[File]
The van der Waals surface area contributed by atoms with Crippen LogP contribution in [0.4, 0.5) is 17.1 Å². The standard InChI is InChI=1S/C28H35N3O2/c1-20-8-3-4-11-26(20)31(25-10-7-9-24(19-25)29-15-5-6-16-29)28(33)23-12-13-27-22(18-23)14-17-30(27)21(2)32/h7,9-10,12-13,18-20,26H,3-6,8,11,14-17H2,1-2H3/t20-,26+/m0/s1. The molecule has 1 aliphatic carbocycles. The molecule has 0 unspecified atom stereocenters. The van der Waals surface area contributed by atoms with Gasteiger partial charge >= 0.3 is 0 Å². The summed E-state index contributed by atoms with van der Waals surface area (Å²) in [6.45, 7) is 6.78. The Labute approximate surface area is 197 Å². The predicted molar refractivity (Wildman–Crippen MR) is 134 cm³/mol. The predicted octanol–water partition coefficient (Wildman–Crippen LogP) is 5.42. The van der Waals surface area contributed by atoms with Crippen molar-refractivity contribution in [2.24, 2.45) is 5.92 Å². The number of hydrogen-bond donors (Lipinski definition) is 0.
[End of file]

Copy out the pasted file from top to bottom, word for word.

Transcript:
The van der Waals surface area contributed by atoms with Crippen LogP contribution in [0.4, 0.5) is 17.1 Å². The standard InChI is InChI=1S/C28H35N3O2/c1-20-8-3-4-11-26(20)31(25-10-7-9-24(19-25)29-15-5-6-16-29)28(33)23-12-13-27-22(18-23)14-17-30(27)21(2)32/h7,9-10,12-13,18-20,26H,3-6,8,11,14-17H2,1-2H3/t20-,26+/m0/s1. The molecule has 1 aliphatic carbocycles. The molecule has 0 unspecified atom stereocenters. The van der Waals surface area contributed by atoms with Gasteiger partial charge >= 0.3 is 0 Å². The summed E-state index contributed by atoms with van der Waals surface area (Å²) in [6.45, 7) is 6.78. The Labute approximate surface area is 197 Å². The predicted molar refractivity (Wildman–Crippen MR) is 134 cm³/mol. The predicted octanol–water partition coefficient (Wildman–Crippen LogP) is 5.42. The van der Waals surface area contributed by atoms with Crippen molar-refractivity contribution in [2.24, 2.45) is 5.92 Å². The number of hydrogen-bond donors (Lipinski definition) is 0.